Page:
I felt great all morning. So great in fact, that I forgot how quickly things can become “not so great.” When I was 12 miles into the day and halfway up Red Gap Pass it occurred to me that I hadn’t eaten breakfast, I hadn’t snacked, and I hadn’t taken but one swig of water all day. It was very cool and dry, so I’d never felt the sensation of pouring sweat since it was evaporating about as quickly as it could pour out.
Almost all at once I was hit with a heavy sluggish feeling in my legs, as well as intermittent foot and calf cramps. I quietly scolded myself for this rookie mistake and promised to rectify it once atop the pass. However, before I could reach the top it began snow flurrying for about 15 minutes before clearing back up. This was a first, for the first day of a thru-hike.
By 1 pm I was atop the pass eating a few Pringles and mixing a little electrolyte cocktail. I would like to have stayed longer, but it was about 50 degrees with an even cooler wind chill. With 14 miles down, I began my dehydrated hobble down from the pass, fighting cramps the whole way.
Luckily both sides of the pass had been mostly free and clear of snow pack, making the going down fairly easy. I did another 6 miles down the pass, into the valley and through conifer and aspen lined meadows as the trail tentatively followed along a river. To the southeast I could see dark clouds slowly moving over the ridges in my direction. “That’s going to be uncomfortable…” I thought to myself.
At the end of those 6 miles I stopped at Poia Lake for an hour to drink more electrolytes. I sipped a liter and a half down and gave it about 45 minutes to absorb. I felt a lot better and ready to tackle the last 8 miles into Many Glacier.
As I was gathering up my things it began to hail. A light hail isn’t so bad because it bounces off, rather than soaking you like rain, sleet, or snow flakes that melt on contact. Though hail really does tend to chill the air down fast. I donned my rain pants and rain jacket and popped open my umbrella.
Before all was said and done on those last 8 miles it managed to hail, rain, sleet, snow, and rain some more. I never saw any major wildlife until I reached the road into Many Glacier and passed by two bull moose sitting on the shore of a lake. There were about 50 other tourists pulled over taking pictures as well, and in my opinion presented a greater spectacle than the two moose. A classic Glacier “moose jam!”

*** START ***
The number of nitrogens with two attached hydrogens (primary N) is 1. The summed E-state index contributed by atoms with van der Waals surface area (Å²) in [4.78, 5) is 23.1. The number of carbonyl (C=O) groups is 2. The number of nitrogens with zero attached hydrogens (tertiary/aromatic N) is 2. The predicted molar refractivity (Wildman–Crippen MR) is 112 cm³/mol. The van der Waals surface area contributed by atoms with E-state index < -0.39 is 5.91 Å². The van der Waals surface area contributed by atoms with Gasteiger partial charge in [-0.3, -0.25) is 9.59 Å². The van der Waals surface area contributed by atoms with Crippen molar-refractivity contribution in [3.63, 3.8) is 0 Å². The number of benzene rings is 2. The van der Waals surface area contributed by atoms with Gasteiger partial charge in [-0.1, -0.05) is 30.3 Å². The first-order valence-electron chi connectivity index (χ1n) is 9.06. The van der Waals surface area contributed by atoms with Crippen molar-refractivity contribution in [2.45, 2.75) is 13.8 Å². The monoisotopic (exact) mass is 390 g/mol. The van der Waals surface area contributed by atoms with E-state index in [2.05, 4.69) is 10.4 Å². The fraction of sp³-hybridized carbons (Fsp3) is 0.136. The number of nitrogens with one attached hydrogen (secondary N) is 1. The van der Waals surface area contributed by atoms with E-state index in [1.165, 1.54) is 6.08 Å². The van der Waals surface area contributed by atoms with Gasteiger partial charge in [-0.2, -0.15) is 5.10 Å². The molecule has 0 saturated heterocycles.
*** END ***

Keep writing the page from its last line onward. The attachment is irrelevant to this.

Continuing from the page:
I found a spot to hang my hammock in the hiker biker area, paid my fee, changed into some dry clothes and ate a pizza. This was an opening thru-hike day for the books. Firstly, because of all the weather; secondly, because this was the furthest I’ve ever hiked on my first day of a thru-hike: 28 miles. It sets an excellent precedence for the rest of the hike, because I can only get stronger and faster from here.
I’m not going to lie though… my body hurts, and mostly due to cramps in my legs, hips, and back. Every move I make triggers the onset of a cramp. Surprisingly, my feet feel fantastic despite not wearing any socks for the entire day. If you’ve read my blogs in the past then this is not news to you. If you are a new reader, then it is. But yes, 90% of the time that I hike, I don’t wear socks and I take the insoles out of my shoes. Don’t ask me how I do it, it’s just my super power and it feels great to do so. My other super power is being able to carry all the groceries inside in one trip. That’s it, I don’t have any others – just sockless hiking and single trip grocery carrying. I’m a common man’s hero.
I think I’ll take tomorrow off to properly hydrate and rest after this big push. By my itinerary I’m supposed to camp in Many Glacier tomorrow night anyway, so by spending the day and night here tomorrow, I will be back on schedule (and the bureaucrats can rest easy knowing everyone in the park is where they’re supposed to be). Everybody wins.
I hope this initial weather isn’t a sign of what’s to come for the entire summer…